In India, the holy basil plant is revered by many Hindus as an incarnation of divinity. Commonly referred to as tulsi, which means "the incomparable one," holy basil is considered matchless for reducing stress, increasing energy and vitality, and promoting longevity. Pracitioners frequently prescribe this herb for age-related conditions such as cardiovascular problems, hypertension, and diabetes. A cousin to sweet basil, holy basil is easy to grow in your garden or on a sunny windowsill -- as an added bonus, it repels flies and other insects. (Look for holy basil in your local garden store.)

Preparation tips: Holy basil can be used either fresh or dried. It makes a delicious, invigorating tea on its own or blended with peppermint and lemon balm. (Natural-foods stores carry a number of blends.)

Supplement dosage: 2 to 3 times daily, take 1/2 to 1 teaspoon tincture or 2 capsules.

Fo Ti
(Polygonum multiflorum)
Herbalists often tell the story of Li Ch'ing Yuen, a Chinese scribe who lived to be a venerable elder. (Legend has it that he lived for more than 200 years.) Yuen credited his longevity in part to his daily consumption of fo ti mixed with ginseng, lycii berries, and other tonic herbs. Besides having a near-mythic reputation as a longevity herb, fo ti (also known as ho shou wu) is used to boost libido and, according to folk wisdom, may help restore gray hair to its original color. Although the herb is not well studied in humans, preliminary research suggests it has positive effects on the heart and brain. Fo ti contains the compounds resveratrol and lecithin, which have a beneficial effect on cholesterol levels and enhance circulatory function.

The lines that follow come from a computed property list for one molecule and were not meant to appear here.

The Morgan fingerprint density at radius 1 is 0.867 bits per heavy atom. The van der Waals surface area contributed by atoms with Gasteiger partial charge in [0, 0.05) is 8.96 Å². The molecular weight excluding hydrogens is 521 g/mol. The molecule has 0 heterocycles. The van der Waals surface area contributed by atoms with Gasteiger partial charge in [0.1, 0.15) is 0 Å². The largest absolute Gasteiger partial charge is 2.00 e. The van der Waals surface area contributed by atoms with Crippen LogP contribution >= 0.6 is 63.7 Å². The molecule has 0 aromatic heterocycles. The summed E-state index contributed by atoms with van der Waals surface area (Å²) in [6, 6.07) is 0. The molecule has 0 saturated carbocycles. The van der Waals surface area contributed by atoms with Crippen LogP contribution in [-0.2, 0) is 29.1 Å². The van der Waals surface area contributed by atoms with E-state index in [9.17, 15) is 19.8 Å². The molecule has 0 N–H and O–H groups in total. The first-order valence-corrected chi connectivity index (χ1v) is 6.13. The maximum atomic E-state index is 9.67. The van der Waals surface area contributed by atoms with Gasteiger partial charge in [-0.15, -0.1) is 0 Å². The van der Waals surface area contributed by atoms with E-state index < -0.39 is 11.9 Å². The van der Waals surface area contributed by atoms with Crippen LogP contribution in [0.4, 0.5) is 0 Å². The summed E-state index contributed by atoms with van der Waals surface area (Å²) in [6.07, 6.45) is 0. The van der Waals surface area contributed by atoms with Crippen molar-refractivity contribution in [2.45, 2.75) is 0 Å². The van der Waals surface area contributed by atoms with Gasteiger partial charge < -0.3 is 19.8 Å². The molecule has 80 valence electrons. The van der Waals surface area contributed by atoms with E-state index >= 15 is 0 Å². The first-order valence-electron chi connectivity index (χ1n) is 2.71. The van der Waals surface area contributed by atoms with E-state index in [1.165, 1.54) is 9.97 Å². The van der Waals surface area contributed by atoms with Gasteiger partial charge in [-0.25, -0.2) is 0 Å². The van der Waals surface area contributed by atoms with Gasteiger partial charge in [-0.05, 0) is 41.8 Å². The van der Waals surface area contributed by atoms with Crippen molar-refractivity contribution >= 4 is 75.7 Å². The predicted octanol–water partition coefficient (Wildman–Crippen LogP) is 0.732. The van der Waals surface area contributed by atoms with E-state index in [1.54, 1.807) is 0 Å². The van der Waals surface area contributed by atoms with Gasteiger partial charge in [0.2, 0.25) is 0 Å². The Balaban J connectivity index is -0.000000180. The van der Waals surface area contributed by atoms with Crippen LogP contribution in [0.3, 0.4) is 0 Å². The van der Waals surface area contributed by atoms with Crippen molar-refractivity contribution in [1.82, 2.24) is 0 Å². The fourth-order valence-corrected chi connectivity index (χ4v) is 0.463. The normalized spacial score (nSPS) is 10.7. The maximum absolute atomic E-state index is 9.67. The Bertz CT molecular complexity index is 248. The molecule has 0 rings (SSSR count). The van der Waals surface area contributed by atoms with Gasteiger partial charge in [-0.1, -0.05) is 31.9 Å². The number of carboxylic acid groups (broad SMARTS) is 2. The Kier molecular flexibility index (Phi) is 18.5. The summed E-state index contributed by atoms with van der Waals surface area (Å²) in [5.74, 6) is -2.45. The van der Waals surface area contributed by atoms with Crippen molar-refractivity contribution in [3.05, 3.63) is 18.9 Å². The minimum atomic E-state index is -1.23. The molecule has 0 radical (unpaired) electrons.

Preparation tips: Fo ti combines well with gingseng and/or astragalus in formulas, and the powdered herb can be mixed with powdered ginseng, licorice root, cinnamon, cardamom, and honey to form a paste. Spread this pate on toast or crackers, or mix it in hot water for an instant tea.

Supplement dosage: 2 to 3 times daily, take 1/2 to 1 teaspoon tincture or 2 capsules.

(Ganoderma lucidum and G. applanatum)
Reishi is known as the "mushroom of immortality" in Taoist tradition and considered a "superior herb" in Traditional Chinese Medicine. Today it's used to help treat many age-related disorders, such as coronary heart disease, high cholesterol, arthritis, immune disorders, and cancers, along with increasing energy and enhancing overall good health. Of the six types of reishi mushrooms, red reishi is most frequently used medicinally.

Preparation tips: Tough and fibrous, reishi is best cooked in soups or used in powdered or extract form.

Supplement dosage: 2 to 3 times daily, take 1/2 to 1 teaspoon tincture or 2 capsules.

(Schizandra chinensis)
Known as the "five flavored plant," schizandra contains sweet, salty, sour, pungent, and bitter tastes. According to Traditional Chinese Medicine, each flavor activates and balances a different organ system. It was historically used as a preserver of youth, a beauty aid, and a powerful sexual tonic. In a study of racehorses, schizandra was shown to significantly increase the horses' speed and reduce their recovery time after racing. Schizandra contains liver-protecting compounds and has been shown to improve symptoms of hepatisis.

Preparation tips: Schizandra berries have a unique flavor; people either love them or don't. Mixed with ginseng, they increase stamina and endurance. Soak them in fruit juice and/or wine for a tonic drink, or cook them in honey until soft to make a sweet spread. In hot tea, they add a pleasant lemony flavor.

Supplement dosage: 2 to 3 times daily, take 1/2 to 1 teaspoon tincture or 2 capsules.